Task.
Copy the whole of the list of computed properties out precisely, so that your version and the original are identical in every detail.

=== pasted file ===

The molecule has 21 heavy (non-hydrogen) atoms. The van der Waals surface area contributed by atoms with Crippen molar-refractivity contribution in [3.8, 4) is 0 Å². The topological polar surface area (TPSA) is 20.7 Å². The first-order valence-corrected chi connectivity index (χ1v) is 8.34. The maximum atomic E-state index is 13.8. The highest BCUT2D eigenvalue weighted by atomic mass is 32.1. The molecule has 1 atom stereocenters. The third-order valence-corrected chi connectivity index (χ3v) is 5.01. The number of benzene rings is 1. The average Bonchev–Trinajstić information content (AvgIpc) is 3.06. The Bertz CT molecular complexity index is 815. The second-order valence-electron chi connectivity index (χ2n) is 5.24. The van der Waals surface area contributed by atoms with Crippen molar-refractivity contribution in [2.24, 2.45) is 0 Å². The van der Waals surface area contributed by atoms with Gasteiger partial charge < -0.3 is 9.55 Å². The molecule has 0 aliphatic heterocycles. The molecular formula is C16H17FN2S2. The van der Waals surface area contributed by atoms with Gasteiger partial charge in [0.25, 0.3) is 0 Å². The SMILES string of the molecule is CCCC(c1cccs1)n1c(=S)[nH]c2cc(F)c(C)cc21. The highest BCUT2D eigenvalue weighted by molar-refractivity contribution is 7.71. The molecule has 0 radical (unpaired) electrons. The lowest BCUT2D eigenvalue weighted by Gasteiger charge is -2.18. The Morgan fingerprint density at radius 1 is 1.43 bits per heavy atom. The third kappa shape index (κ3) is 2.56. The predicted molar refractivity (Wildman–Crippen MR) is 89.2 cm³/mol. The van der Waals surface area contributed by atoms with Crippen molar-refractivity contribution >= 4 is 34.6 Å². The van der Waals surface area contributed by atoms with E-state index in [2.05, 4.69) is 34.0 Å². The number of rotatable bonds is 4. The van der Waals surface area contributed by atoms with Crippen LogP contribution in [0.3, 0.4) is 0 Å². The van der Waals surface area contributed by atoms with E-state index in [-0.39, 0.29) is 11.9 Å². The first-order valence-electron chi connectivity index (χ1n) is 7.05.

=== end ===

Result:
The molecule has 21 heavy (non-hydrogen) atoms. The van der Waals surface area contributed by atoms with Crippen molar-refractivity contribution in [3.8, 4) is 0 Å². The topological polar surface area (TPSA) is 20.7 Å². The first-order valence-corrected chi connectivity index (χ1v) is 8.34. The maximum atomic E-state index is 13.8. The highest BCUT2D eigenvalue weighted by atomic mass is 32.1. The molecule has 1 atom stereocenters. The third-order valence-corrected chi connectivity index (χ3v) is 5.01. The number of benzene rings is 1. The average Bonchev–Trinajstić information content (AvgIpc) is 3.06. The Bertz CT molecular complexity index is 815. The second-order valence-electron chi connectivity index (χ2n) is 5.24. The van der Waals surface area contributed by atoms with Crippen molar-refractivity contribution in [2.24, 2.45) is 0 Å². The van der Waals surface area contributed by atoms with Gasteiger partial charge < -0.3 is 9.55 Å². The molecule has 0 aliphatic heterocycles. The molecular formula is C16H17FN2S2. The van der Waals surface area contributed by atoms with Gasteiger partial charge in [0.25, 0.3) is 0 Å². The SMILES string of the molecule is CCCC(c1cccs1)n1c(=S)[nH]c2cc(F)c(C)cc21. The highest BCUT2D eigenvalue weighted by molar-refractivity contribution is 7.71. The molecule has 0 radical (unpaired) electrons. The lowest BCUT2D eigenvalue weighted by Gasteiger charge is -2.18. The Morgan fingerprint density at radius 1 is 1.43 bits per heavy atom. The third kappa shape index (κ3) is 2.56. The predicted molar refractivity (Wildman–Crippen MR) is 89.2 cm³/mol. The van der Waals surface area contributed by atoms with Crippen molar-refractivity contribution >= 4 is 34.6 Å². The van der Waals surface area contributed by atoms with E-state index in [2.05, 4.69) is 34.0 Å². The number of rotatable bonds is 4. The van der Waals surface area contributed by atoms with Crippen LogP contribution in [0.3, 0.4) is 0 Å². The van der Waals surface area contributed by atoms with E-state index in [-0.39, 0.29) is 11.9 Å². The first-order valence-electron chi connectivity index (χ1n) is 7.05.